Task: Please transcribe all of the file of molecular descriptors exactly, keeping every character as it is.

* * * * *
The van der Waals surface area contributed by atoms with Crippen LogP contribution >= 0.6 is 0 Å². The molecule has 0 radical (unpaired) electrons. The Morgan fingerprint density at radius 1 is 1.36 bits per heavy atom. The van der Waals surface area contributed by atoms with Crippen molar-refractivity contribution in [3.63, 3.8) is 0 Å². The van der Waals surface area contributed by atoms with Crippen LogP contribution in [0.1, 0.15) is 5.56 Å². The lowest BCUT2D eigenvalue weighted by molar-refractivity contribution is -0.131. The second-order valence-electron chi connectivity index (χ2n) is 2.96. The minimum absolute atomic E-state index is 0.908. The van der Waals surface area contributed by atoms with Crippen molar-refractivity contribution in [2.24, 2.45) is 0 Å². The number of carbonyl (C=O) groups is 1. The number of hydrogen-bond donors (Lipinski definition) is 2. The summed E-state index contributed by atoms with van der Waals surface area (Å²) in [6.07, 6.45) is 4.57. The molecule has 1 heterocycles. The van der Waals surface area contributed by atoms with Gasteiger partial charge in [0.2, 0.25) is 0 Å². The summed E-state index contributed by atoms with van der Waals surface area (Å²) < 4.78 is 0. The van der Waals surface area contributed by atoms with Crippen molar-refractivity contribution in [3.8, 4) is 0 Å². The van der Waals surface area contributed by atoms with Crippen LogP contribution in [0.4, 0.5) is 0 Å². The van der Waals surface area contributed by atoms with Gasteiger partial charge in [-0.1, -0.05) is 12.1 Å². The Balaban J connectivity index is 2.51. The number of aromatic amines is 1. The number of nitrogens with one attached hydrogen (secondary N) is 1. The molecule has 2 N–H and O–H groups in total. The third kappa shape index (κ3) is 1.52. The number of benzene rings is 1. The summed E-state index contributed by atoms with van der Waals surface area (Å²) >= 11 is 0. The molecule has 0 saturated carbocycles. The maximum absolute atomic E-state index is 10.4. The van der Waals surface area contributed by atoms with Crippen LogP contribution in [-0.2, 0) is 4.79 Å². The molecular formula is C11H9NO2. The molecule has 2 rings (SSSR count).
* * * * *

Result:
The van der Waals surface area contributed by atoms with Crippen LogP contribution >= 0.6 is 0 Å². The molecule has 0 radical (unpaired) electrons. The Morgan fingerprint density at radius 1 is 1.36 bits per heavy atom. The van der Waals surface area contributed by atoms with Crippen molar-refractivity contribution in [3.63, 3.8) is 0 Å². The van der Waals surface area contributed by atoms with Crippen LogP contribution in [0.1, 0.15) is 5.56 Å². The lowest BCUT2D eigenvalue weighted by molar-refractivity contribution is -0.131. The second-order valence-electron chi connectivity index (χ2n) is 2.96. The minimum absolute atomic E-state index is 0.908. The van der Waals surface area contributed by atoms with Crippen molar-refractivity contribution in [2.24, 2.45) is 0 Å². The number of carbonyl (C=O) groups is 1. The number of hydrogen-bond donors (Lipinski definition) is 2. The summed E-state index contributed by atoms with van der Waals surface area (Å²) in [6.07, 6.45) is 4.57. The molecule has 1 heterocycles. The van der Waals surface area contributed by atoms with Gasteiger partial charge in [0.2, 0.25) is 0 Å². The summed E-state index contributed by atoms with van der Waals surface area (Å²) < 4.78 is 0. The van der Waals surface area contributed by atoms with Crippen molar-refractivity contribution in [3.8, 4) is 0 Å². The van der Waals surface area contributed by atoms with Crippen LogP contribution in [0.4, 0.5) is 0 Å². The van der Waals surface area contributed by atoms with Gasteiger partial charge in [-0.1, -0.05) is 12.1 Å². The Balaban J connectivity index is 2.51. The number of aromatic amines is 1. The number of nitrogens with one attached hydrogen (secondary N) is 1. The molecule has 2 N–H and O–H groups in total. The third kappa shape index (κ3) is 1.52. The number of benzene rings is 1. The summed E-state index contributed by atoms with van der Waals surface area (Å²) >= 11 is 0. The molecule has 0 saturated carbocycles. The maximum absolute atomic E-state index is 10.4. The van der Waals surface area contributed by atoms with Crippen LogP contribution in [-0.2, 0) is 4.79 Å². The molecular formula is C11H9NO2. The molecule has 2 rings (SSSR count).